Two House Freedom Caucus leaders are calling for Attorney General Jeff Sessions to resign from his post, in a Washington Examiner op-ed on Thursday, citing intelligence leaks to the press and the Justice Department's handling of the infamous dossier on President Donald Trump.
Reps. Mark Meadows of North Carolina and Jim Jordan of Ohio argued that "manufactured hysteria" regarding the Trump campaign's alleged ties to the Russian government "has frequently masked the substantial accomplishments of President Trump’s administration — some that qualify as historic."
The op-ed continued, "Yet, in spite of the constant headlines, rampant speculation, and overshadowing of accomplishments, a simple truth remains: There is no evidence of any collusion between the Trump campaign and the Russians."
Sure, there's no direct evidence so far that the two parties colluded in 2016, but there is a world of links that have been uncovered, thanks to a year's worth of aggressive journalism. Essential reporting has helped shine a light on previously unknown suspicious actions taken by some Trump campaign officials.
But the suggestion that Sessions should step down seems to be the latest example of the GOP's overt efforts to thwart or impede the investigation led by special counsel Robert Mueller. The move would also open the door for the investigation to be influenced by Sessions' replacement at the behest of the president, who has already received widespread condemnation for firing former FBI Director James Comey.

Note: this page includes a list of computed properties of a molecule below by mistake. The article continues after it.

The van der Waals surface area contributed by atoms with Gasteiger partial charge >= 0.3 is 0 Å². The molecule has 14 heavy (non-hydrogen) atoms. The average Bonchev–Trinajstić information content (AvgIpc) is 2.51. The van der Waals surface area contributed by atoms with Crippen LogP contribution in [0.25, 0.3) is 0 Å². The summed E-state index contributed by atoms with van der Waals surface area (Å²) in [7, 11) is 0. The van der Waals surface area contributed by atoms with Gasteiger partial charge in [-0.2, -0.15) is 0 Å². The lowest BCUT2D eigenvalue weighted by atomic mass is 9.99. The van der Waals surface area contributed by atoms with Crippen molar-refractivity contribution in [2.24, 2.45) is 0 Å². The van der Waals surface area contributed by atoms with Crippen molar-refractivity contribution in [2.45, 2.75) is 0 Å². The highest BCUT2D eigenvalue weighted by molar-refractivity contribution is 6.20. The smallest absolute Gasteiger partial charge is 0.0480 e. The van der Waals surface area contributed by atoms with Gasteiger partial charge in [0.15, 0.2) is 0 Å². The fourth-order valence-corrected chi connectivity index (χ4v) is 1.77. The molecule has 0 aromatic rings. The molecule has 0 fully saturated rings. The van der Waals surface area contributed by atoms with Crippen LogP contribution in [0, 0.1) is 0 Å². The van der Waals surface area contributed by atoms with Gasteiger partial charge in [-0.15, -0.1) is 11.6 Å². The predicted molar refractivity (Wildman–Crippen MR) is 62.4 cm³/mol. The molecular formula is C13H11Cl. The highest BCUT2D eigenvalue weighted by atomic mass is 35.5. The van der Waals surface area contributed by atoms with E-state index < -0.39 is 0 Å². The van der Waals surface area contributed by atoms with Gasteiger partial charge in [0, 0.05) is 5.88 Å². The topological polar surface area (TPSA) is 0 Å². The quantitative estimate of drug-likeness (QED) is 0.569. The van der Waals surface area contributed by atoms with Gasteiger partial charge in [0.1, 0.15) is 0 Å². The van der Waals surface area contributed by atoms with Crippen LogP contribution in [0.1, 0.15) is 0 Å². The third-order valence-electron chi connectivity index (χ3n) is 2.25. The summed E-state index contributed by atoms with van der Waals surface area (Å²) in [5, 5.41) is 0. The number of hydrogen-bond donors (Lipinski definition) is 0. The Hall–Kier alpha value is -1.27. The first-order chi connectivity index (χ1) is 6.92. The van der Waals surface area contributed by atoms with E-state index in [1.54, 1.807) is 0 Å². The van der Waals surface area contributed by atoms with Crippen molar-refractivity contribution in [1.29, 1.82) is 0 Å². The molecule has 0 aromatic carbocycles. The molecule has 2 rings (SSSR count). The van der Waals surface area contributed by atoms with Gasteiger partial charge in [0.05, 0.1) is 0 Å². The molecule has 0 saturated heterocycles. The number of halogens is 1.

"Attorney General Jeff Sessions has recused himself from the Russia investigation, but it would appear he has no control at all of the premier law enforcement agency in the world," the lawmakers wrote. "It is time for Sessions to start managing in a spirit of transparency to bring all of this improper behavior to light and stop further violations."
They added, "When is it time for a new attorney general? Sadly, it seems the answer is now."
House Republicans have already attempted to impede the investigation by undercutting the FBI and the Justice Department, and a small group of lawmakers — deliberately excluding Democrats — have sought to find the agency's mishandling of the dossier compiled by former British spy Christopher Steele.
Those efforts have led House Democrats to contemplate potentially releasing a minority report, that would highlight the ways in which Republicans obstructed the House Intelligence Committee's investigation, as Salon previously reported.
As the Mueller investigation becomes further politicized, it sets the stage for various interpretations of any conclusions that are ultimately found in several different probes, rather than an agreeable set of facts that have been drawn from transparent and fair investigations.